Meanwhile, Achilles still kept on killing
both soldiers and their sure-footed horses, too.
Just as smoke rises up, reaching spacious heaven, 630
when a city burns from fires set by wrathful gods—
that’s how Achilles brought Trojans death and danger.
Then old Priam
stood on that wall built by gods,
observing huge Achilles as he drove the Trojans
ahead of him in total panic, their spirit broken.
With a groan, he left the wall, came down to the ground,
and summoned the well-known sentries at the gates. 
“Hold the doors wide open with your hands,
until the fleeing troops come to the city.
For Achilles is coming closer, driving 640
them in panic. I think disaster looms.
When the men have gathered here inside the wall,
able to get relief, then close the gates,
these tight-fitting doors, once more. I’m afraid
this murderer may jump inside our walls.”
Then the men pushed back the bars, opening
and gave a saving light for those men on the run.
Then Apollo charged out to meet Achilles,
seeking to protect the Trojans from destruction,
as they ran back, straight for the high-walled city, 650 
suffering from thirst and dusty from the plain.
Still in a rage, Achilles chased them with his spear,
his heart filled with strong and unremitting fury,
still eager to win glory. At that moment,
Achaea’s sons would have captured Troy’s high gates,
if Phoebus Apollo had not intervened,
by stirring up noble, godlike Agenor,
Antenor’s son, a powerful warrior. In his heart
Apollo instilled courage and then stood by him,
leaning against the oak tree, covered in thick mist,
so he might ward off the heavy hand of Death. 660
When Agenor saw Achilles, sacker of cities, 
he made a stand, his heart pondering many things,
as he stood there. In his agitation, he spoke out,
addressing his proud heart:
If I rush away before Achilles
where other men are running in their panic,
he’ll catch me, then kill me as a coward.
But what if I let Achilles, son of Peleus,
drive them on, then dash away myself 670
to some other place, distant from the wall,
out in the Trojan plain, until I reach
Ida’s spurs, where there’s a bush to hide in?
When evening comes, I could wash in the river, 
get rid of all the sweat and then go back,
return to Ilion. But why’s my fond heart
debating all these options? He might see me,
as I moved off from the city for the plain,
and catch me with a sprint of his swift feet.
I’d no longer have a chance to get away 680
from death, my fate. The man is really strong,
much more powerful than other men.
What if I go out to stand against him
before the city? My sharp bronze, I think,
can slice up his flesh, too. He’s got one life,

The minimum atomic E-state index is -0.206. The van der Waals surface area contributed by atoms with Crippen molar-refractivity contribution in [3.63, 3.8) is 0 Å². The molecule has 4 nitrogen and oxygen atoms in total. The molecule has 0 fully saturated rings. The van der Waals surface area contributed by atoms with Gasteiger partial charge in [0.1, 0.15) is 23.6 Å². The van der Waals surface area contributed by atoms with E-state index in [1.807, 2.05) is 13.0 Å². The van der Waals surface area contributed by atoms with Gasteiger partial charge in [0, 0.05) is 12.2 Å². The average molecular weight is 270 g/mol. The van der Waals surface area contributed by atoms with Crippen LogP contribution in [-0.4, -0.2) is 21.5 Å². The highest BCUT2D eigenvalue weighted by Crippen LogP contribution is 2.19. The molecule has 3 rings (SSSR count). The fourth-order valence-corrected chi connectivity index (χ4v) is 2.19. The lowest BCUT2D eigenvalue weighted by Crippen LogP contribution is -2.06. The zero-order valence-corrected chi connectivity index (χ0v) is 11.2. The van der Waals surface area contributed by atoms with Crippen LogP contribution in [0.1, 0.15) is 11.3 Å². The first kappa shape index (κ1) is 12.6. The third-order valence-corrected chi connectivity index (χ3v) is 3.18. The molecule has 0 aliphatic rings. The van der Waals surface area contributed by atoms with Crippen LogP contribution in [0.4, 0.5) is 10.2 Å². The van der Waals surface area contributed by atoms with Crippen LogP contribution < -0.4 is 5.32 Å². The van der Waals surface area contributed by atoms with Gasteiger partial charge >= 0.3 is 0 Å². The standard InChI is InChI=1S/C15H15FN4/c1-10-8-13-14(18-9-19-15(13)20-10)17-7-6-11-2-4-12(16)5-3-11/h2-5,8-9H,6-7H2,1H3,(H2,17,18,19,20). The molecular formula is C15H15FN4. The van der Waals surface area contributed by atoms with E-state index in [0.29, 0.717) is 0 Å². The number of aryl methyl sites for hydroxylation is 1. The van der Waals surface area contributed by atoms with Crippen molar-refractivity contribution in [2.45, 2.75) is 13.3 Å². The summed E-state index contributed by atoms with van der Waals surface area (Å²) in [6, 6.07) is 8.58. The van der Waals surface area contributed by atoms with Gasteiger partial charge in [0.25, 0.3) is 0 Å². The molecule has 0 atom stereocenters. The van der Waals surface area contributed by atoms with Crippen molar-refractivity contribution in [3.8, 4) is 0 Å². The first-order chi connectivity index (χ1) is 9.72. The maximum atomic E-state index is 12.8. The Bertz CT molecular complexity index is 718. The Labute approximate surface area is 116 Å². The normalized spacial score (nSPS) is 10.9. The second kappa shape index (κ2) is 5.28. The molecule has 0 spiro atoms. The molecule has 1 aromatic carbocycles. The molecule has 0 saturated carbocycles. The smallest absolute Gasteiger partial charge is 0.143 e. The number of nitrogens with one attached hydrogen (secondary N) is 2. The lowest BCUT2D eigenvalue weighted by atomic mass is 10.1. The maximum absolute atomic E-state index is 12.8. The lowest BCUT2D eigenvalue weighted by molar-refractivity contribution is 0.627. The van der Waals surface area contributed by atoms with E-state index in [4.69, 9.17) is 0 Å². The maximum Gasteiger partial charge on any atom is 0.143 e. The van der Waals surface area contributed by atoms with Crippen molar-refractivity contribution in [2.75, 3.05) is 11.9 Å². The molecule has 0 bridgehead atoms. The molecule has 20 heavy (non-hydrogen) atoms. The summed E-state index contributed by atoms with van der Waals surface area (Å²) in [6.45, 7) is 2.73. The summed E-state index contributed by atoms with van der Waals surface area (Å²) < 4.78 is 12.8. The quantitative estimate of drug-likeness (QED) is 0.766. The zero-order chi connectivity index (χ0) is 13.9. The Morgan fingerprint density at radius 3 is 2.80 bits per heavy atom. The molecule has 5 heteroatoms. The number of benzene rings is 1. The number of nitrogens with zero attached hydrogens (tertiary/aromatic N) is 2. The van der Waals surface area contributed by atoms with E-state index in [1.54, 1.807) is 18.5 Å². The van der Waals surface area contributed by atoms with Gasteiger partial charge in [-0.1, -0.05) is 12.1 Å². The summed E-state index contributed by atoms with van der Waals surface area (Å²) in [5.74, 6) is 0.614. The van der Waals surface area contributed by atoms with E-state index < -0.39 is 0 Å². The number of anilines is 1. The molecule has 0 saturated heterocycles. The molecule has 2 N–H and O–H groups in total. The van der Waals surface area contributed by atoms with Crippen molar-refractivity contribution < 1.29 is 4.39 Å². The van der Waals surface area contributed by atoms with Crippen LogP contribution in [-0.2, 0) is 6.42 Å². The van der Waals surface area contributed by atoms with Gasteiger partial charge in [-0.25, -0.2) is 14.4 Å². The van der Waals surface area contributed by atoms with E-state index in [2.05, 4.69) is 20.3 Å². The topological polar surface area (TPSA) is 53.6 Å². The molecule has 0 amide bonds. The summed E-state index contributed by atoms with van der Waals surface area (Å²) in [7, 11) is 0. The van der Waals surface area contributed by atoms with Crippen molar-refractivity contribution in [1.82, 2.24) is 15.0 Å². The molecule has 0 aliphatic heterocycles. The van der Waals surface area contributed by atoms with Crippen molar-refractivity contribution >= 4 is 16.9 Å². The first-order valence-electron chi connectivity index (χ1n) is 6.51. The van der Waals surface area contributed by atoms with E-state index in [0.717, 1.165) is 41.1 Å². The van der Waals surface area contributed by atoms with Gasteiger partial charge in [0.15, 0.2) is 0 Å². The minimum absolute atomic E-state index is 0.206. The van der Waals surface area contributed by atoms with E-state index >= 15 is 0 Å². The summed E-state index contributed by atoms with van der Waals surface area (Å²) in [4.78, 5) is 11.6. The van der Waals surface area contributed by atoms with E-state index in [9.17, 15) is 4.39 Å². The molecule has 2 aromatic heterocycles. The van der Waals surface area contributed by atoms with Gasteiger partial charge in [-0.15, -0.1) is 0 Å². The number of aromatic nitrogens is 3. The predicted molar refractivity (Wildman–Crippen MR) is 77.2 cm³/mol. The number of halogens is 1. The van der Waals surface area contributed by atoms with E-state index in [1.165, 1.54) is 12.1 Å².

no more. And men say that he’s a mortal,
although Zeus, Cronos’ son, gives him glory.” 
Saying this, Agenor
stood up straight and waited,
the heart within him prepared for war and keen to fight.
Just as a leopard emerges from thick undergrowth, 690
to face a hunter, with no fear in its heart,
no hint of flight when it hears the baying hounds—
even if the hunter first hits it with his spear,
the wounded beast won’t lose its fighting spirit,
until it closes with him or is killed itself—
that’s how godlike Agenor, noble Antenor’s son,
refused to run before fighting Achilles. 
Holding his round shield in front of him, he aimed his spear
directly at Achilles, then shouted out:
“Glorious Achilles, I’m sure you’ve
on destroying the city which proud Trojans hold
this very day. What foolishness! Much pain
must still be suffered in that enterprise.
We who live in Troy are men with courage,
and there are lots of us. We’ll guard Ilion,
in front of our dear parents, wives, and sons.
Here you’ll meet your doom, though as a fighter,
you are so formidable and brave.”
Then he threw his sharp spear from his massive hand. 
He hit Achilles on the shin, below the knee. 710
The spear did not miss its man. The armour on his leg,
newly hammered tin, gave out a fearful clang.
But the spear just struck the metal and bounced off,
without going through. The god’s gift had protected him.
Then Peleus’ son, in turn, went for godlike Agenor.
But Apollo didn’t let him win the glory there.
He snatched Agenor up, hid him in dense mist,
then sent him quietly away from battle.
After that, he led the son of Peleus astray,
far from Trojan soldiers. The far shooter tricked him, 720
by standing right before Achilles’ feet, looking
exactly like Agenor. Achilles charged off 
in pursuit, chasing Apollo out across the plain,
past wheat fields, turning him towards the river,
the deep, swirling Scamander. Apollo raced on,
only a little bit ahead, using his cunning
to trick Achilles with his pace, so he’d think
he could catch up. Meanwhile, the other Trojans
fleeing in confusion, came crowding in the city,
throngs of them, cramming the gates, happy to be there. 730
They didn’t dare to wait outside the wall, to check
who made it back and who had perished in the fight.
They streamed into the city in an eager rush,
all whose legs and knees had brought them safely in.